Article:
PEORIA, Ill. (WCIA) — Luxury private jet companies were hoping state lawmakers might bail them out of four-year-old unpaid sales tax bills. Instead, billionaire Governor J.B. Pritzker greeted their pleas for mercy with a stiff arm on Monday.

“I am going to veto that bill if that lands on my desk,” Pritzker pledged, explaining that the plan the House passed last week “would forgive $50 million of taxes that are owed by people who are in this private jet industry.”

A special sales tax exemption for private jet facilities expired in 2014, and the companies said that caught them off guard.

“We did not collect those taxes from our customers,” West Star Aviation CEO Jim Rankin confessed. “We didn’t know we had to. Nobody did. Therefore, if we have to go back and pay that, we are going to have to pay that ourselves as a company. You can imagine how difficult that would be if a retail outlet had to go and pay sales tax when they did not collect it from their customers to begin with.”

A lobbyist for the Illinois Aviation Trades Association notified the Department of Revenue that the combined, estimated unpaid tax bill for 14 private jet facilities could reach $50 million, according to emails WCIA obtained under the Freedom of Information Act.

The emails show the lobbyist representing West Star Aviation and 13 other Illinois facilities also asked the Department of Revenue to “perhaps say that nothing prior to July 2019 can be reclaimed?” and pushed state lawmakers to resolve the issue during the fall veto session in order “to prevent unnecessary paperwork.”

From Rankin’s vantage point as West Star’s top executive, the sales tax break would impact far more than paperwork; if his company is forced to pay all of its outstanding sales tax, it could impact their immediate bottom line and potentially jeopardize the workforce, he warned.

“I hope [Pritzker] sides with our workers in East Alton, because those are the ones that are really going to be negatively affected,” Rankin said. “If the [jet] owners decide to go somewhere else, it is going to be detrimental certainly to the growth of West Star, but it could possibly be detrimental to the employees that are already there.”

Flight Star in Champaign, a company that employs 145 workers to repair jets at the University of Illinois and at Willard Airport, has also warned it could lose up to half of its business if the expired sales tax exemption is not renewed.

Rankin said West Star’s clients could just as easily opt to fly their jets to other states for repairs where they wouldn’t have to pay the sales tax, arguing it boils down to “straight economics.”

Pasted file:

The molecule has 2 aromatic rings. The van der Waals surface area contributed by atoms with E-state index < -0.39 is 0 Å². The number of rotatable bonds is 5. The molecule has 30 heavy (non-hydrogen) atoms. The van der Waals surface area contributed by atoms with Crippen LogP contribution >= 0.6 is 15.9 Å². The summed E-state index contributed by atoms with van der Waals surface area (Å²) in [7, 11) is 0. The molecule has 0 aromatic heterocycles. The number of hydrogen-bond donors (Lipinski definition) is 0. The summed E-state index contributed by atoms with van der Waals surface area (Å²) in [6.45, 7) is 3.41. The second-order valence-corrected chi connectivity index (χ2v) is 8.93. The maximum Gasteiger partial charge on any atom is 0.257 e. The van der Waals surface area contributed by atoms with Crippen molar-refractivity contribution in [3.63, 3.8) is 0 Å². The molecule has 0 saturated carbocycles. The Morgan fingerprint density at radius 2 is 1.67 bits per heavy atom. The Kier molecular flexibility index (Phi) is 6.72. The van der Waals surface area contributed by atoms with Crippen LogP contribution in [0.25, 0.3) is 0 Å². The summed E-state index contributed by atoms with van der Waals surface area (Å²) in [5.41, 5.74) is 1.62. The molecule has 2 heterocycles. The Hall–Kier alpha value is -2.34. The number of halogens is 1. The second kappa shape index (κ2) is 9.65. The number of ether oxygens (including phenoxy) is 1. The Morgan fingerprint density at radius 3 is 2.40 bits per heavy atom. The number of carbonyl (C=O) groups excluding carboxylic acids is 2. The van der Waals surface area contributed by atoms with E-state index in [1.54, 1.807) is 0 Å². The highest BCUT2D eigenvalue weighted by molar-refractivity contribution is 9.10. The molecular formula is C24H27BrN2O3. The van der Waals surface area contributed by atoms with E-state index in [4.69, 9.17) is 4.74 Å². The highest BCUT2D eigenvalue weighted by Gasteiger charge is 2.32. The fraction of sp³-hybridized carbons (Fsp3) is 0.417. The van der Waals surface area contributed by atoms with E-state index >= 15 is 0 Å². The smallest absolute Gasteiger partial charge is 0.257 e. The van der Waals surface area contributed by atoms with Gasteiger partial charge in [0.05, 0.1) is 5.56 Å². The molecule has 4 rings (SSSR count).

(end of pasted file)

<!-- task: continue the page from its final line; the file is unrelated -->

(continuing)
During the period when his company didn’t charge customers a sales tax, “Illinois got the benefit of all of that work,” Rankin said.

“It certainly has helped our business,” he said. We have grown. We have added all of these additional jobs. We have invested about $25 million into physical structures. We just opened a new hangar in January of this year in Alton.”

Before he was elected governor, Pritzker operated companies that cashed in on state tax incentives designed to promote job growth in the state.

“I am focused on job creation, and I do think there are appropriate tax incentives for bringing jobs to the state, or helping businesses grow,” the governor said. “But this particular one, I just don’t think is a good idea.”

Pritzker’s public denouncement of the proposal breaks from a somewhat common tradition in the executive branch. While governors routinely declare public support for measures that align with their agenda, and often even lobby lawmakers for their votes, it is generally uncommon for them to spike a bill before it lands on their desk. Because lawmakers can amend or edit legislation several times before a proposal ultimately passes, a typical response from the Governor’s Office would normally sidestep any specific questions about bills that haven’t passed both chambers. In this case, despite unanimous support in the House, Pritzker did not hesitate to take a swipe at the idea.

After the press conference, a spokesperson for Pritzker added further insight into his decision.

“We’re not going to bail out a business that didn’t pay the taxes they were supposed to,” the spokesperson said. “If you didn’t pay your taxes, you couldn’t just use the excuse, ‘Oh, I didn’t pay my taxes because I didn’t know.'”